Annals of Indian Academy of Neurology
  Users Online: 827 Home | About the Journal | InstructionsCurrent Issue | Back IssuesLogin      Print this page Email this page  Small font size Default font size Increase font size
Ahead of Print

Semantic fluency predicts gait velocity in PSP

 Department of Neurology, Institute of Neurosciences Kolkata, Kolkata, West Bengal, India

Correspondence Address:
Hrishikesh Kumar,
Department of Neurology, Institute of Neurosciences Kolkata, 185/1 AJC Bose Road, Kolkata - 700 017, West Bengal
Login to access the Email id

Source of Support: None, Conflict of Interest: None

DOI: 10.4103/aian.AIAN_71_21

Context: Progressive supranuclear palsy (PSP) is a large-scale network disease resulting in variable signs and symptoms including gait impairment and higher order cognitive dysfunction. Despite few studies showing the association of falls and cognitive dysfunction, the existing literature is yet to establish the exact relationship of discrete characteristics of gait with cognitive function in PSP. Aims: In this cross-sectional study, we aimed to characterize and explore the relationship of these two apparently distinct physiological phenomena in patients with PSP and across its different variants. Methods and Material: Quantitative assessment of two-dimensional gait parameters was measured using an electronic walkway (GAITRite®). Dementia Rating Scale-2 was used to assess global as well as higher order cognitive functions. Statistical Analysis Used: A regression model was used to interpret results. Results: We observed that the variability domain of gait was significantly impaired in PSP patients with severe cognitive impairment compared to that of intact cognition. Moreover, initiation/perseveration (I/P), a higher order cognitive process, and one of its specific components, i.e., complex verbal task (β = 2.39, P < 0.001), significantly predict gait velocity in PSP [F (1, 40) = 16.102, P < 0.001]. Conclusions: Our findings indicate that the severity of cognitive functions affects gait variability, which might lead to frequent falls as observed in PSP. Furthermore, semantic fluency task of I/P function may act as a predictor of gait velocity. We suspect that higher order cognitive dysfunction through the damage of frontal lobe structure including dorsolateral prefrontal cortex or related network may influence gait in PSP.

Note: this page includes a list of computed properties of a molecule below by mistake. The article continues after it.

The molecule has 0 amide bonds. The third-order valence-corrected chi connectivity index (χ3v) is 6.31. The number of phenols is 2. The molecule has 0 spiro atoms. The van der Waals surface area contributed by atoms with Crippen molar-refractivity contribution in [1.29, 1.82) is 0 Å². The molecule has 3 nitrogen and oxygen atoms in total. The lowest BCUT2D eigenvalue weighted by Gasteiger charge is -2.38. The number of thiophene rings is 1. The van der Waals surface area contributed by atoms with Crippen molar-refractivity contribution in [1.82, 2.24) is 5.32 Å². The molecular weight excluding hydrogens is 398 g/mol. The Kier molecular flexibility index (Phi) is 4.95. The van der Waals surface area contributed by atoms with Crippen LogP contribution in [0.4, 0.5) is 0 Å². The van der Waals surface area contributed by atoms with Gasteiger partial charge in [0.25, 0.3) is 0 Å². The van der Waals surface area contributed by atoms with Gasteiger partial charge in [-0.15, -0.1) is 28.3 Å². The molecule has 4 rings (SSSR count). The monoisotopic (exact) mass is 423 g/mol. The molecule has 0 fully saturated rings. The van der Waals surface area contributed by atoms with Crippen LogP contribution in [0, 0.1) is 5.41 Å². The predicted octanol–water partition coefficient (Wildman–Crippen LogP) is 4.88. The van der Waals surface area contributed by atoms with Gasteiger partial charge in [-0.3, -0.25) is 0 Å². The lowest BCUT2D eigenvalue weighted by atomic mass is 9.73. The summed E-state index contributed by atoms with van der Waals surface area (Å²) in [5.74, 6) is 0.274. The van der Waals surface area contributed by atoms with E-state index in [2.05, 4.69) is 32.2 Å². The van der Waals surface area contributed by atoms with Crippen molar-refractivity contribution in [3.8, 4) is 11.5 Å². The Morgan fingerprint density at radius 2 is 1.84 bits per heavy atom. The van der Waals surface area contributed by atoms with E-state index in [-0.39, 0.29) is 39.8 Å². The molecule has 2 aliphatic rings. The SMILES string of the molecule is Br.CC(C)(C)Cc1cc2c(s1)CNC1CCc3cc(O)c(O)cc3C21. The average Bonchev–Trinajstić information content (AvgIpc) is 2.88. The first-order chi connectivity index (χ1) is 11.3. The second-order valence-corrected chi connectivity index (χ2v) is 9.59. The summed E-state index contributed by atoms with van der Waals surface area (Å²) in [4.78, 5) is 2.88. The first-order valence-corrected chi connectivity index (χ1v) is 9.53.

Print this article
 Table of Contents

  Search Pubmed for
    -  Chatterjee K
    -  Choudhury S
    -  Siddique U
    -  Mondal B
    -  Kulsum MU
    -  Haldar S
    -  Basu P
    -  Banerjee R
    -  Kumar H
 Citation Manager
 Access Statistics
 Reader Comments
 Email Alert *
 Add to My List *
 * Requires registration (Free)

 Article Access Statistics
    PDF Downloaded11    

Recommend this journal